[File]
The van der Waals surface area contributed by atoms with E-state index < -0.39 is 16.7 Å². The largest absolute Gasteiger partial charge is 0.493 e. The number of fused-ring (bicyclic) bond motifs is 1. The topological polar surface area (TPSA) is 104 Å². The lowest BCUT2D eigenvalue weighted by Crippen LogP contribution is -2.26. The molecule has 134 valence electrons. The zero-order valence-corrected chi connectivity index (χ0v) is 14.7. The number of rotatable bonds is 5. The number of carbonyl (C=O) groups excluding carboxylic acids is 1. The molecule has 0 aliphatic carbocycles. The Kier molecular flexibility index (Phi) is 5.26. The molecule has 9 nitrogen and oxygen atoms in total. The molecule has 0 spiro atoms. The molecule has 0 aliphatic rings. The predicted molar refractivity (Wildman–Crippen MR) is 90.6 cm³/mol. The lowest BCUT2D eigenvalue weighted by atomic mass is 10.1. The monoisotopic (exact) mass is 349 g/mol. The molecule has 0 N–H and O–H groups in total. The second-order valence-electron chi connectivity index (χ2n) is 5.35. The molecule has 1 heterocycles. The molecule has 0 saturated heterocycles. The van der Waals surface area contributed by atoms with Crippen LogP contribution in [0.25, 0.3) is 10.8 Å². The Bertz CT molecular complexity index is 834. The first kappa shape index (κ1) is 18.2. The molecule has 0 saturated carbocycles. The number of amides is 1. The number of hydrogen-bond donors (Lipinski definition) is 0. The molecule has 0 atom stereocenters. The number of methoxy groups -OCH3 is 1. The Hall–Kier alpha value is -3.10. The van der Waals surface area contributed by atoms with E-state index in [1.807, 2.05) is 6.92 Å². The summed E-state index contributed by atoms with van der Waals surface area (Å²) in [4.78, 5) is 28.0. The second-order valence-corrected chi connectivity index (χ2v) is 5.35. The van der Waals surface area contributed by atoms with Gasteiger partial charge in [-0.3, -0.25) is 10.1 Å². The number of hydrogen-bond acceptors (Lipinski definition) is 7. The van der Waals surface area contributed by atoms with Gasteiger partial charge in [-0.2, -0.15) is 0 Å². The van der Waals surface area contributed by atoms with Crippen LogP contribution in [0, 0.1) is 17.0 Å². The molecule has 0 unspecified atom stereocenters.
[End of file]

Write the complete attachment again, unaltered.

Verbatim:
The van der Waals surface area contributed by atoms with E-state index < -0.39 is 16.7 Å². The largest absolute Gasteiger partial charge is 0.493 e. The number of fused-ring (bicyclic) bond motifs is 1. The topological polar surface area (TPSA) is 104 Å². The lowest BCUT2D eigenvalue weighted by Crippen LogP contribution is -2.26. The molecule has 134 valence electrons. The zero-order valence-corrected chi connectivity index (χ0v) is 14.7. The number of rotatable bonds is 5. The number of carbonyl (C=O) groups excluding carboxylic acids is 1. The molecule has 0 aliphatic carbocycles. The Kier molecular flexibility index (Phi) is 5.26. The molecule has 9 nitrogen and oxygen atoms in total. The molecule has 0 spiro atoms. The molecule has 0 aliphatic rings. The predicted molar refractivity (Wildman–Crippen MR) is 90.6 cm³/mol. The lowest BCUT2D eigenvalue weighted by atomic mass is 10.1. The monoisotopic (exact) mass is 349 g/mol. The molecule has 0 N–H and O–H groups in total. The second-order valence-electron chi connectivity index (χ2n) is 5.35. The molecule has 1 heterocycles. The molecule has 0 saturated heterocycles. The van der Waals surface area contributed by atoms with Crippen LogP contribution in [0.25, 0.3) is 10.8 Å². The Bertz CT molecular complexity index is 834. The first kappa shape index (κ1) is 18.2. The molecule has 0 saturated carbocycles. The number of amides is 1. The number of hydrogen-bond donors (Lipinski definition) is 0. The molecule has 0 atom stereocenters. The number of methoxy groups -OCH3 is 1. The Hall–Kier alpha value is -3.10. The van der Waals surface area contributed by atoms with E-state index in [1.807, 2.05) is 6.92 Å². The summed E-state index contributed by atoms with van der Waals surface area (Å²) in [4.78, 5) is 28.0. The second-order valence-corrected chi connectivity index (χ2v) is 5.35. The van der Waals surface area contributed by atoms with Gasteiger partial charge in [-0.3, -0.25) is 10.1 Å². The number of hydrogen-bond acceptors (Lipinski definition) is 7. The van der Waals surface area contributed by atoms with Gasteiger partial charge in [-0.2, -0.15) is 0 Å². The van der Waals surface area contributed by atoms with Crippen LogP contribution in [0, 0.1) is 17.0 Å². The molecule has 0 unspecified atom stereocenters.